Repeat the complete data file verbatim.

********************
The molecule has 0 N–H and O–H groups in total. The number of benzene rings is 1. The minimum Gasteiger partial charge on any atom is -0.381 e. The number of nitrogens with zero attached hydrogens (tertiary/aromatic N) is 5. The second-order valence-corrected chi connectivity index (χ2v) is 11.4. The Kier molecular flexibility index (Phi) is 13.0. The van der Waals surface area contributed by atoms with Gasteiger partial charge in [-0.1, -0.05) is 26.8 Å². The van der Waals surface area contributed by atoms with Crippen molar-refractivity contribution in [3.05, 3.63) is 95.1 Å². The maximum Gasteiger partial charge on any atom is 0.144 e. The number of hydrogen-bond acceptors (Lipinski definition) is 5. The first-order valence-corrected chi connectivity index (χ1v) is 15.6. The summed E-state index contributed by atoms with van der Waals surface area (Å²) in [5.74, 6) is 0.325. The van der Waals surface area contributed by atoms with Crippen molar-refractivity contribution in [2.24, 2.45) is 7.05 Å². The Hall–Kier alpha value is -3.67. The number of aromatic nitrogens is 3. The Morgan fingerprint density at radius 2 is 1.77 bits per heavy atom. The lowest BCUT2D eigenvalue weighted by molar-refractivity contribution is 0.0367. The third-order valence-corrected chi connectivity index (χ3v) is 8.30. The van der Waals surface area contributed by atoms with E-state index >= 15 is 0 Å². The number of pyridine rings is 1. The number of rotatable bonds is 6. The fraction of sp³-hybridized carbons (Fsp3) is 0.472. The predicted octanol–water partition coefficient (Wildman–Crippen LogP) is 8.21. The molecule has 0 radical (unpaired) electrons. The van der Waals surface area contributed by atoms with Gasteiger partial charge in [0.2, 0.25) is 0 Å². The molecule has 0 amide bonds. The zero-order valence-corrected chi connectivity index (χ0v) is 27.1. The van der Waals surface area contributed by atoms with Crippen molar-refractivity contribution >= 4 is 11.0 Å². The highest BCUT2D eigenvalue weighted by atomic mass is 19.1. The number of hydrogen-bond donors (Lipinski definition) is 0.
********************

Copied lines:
The molecule has 0 N–H and O–H groups in total. The number of benzene rings is 1. The minimum Gasteiger partial charge on any atom is -0.381 e. The number of nitrogens with zero attached hydrogens (tertiary/aromatic N) is 5. The second-order valence-corrected chi connectivity index (χ2v) is 11.4. The Kier molecular flexibility index (Phi) is 13.0. The van der Waals surface area contributed by atoms with Gasteiger partial charge in [-0.1, -0.05) is 26.8 Å². The van der Waals surface area contributed by atoms with Crippen molar-refractivity contribution in [3.05, 3.63) is 95.1 Å². The maximum Gasteiger partial charge on any atom is 0.144 e. The number of hydrogen-bond acceptors (Lipinski definition) is 5. The first-order valence-corrected chi connectivity index (χ1v) is 15.6. The summed E-state index contributed by atoms with van der Waals surface area (Å²) in [5.74, 6) is 0.325. The van der Waals surface area contributed by atoms with Crippen molar-refractivity contribution in [2.24, 2.45) is 7.05 Å². The Hall–Kier alpha value is -3.67. The number of aromatic nitrogens is 3. The Morgan fingerprint density at radius 2 is 1.77 bits per heavy atom. The lowest BCUT2D eigenvalue weighted by molar-refractivity contribution is 0.0367. The third-order valence-corrected chi connectivity index (χ3v) is 8.30. The van der Waals surface area contributed by atoms with E-state index >= 15 is 0 Å². The number of pyridine rings is 1. The number of rotatable bonds is 6. The fraction of sp³-hybridized carbons (Fsp3) is 0.472. The predicted octanol–water partition coefficient (Wildman–Crippen LogP) is 8.21. The molecule has 0 radical (unpaired) electrons. The van der Waals surface area contributed by atoms with Gasteiger partial charge in [0.2, 0.25) is 0 Å². The molecule has 0 amide bonds. The zero-order valence-corrected chi connectivity index (χ0v) is 27.1. The van der Waals surface area contributed by atoms with Crippen molar-refractivity contribution >= 4 is 11.0 Å². The highest BCUT2D eigenvalue weighted by atomic mass is 19.1. The number of hydrogen-bond donors (Lipinski definition) is 0.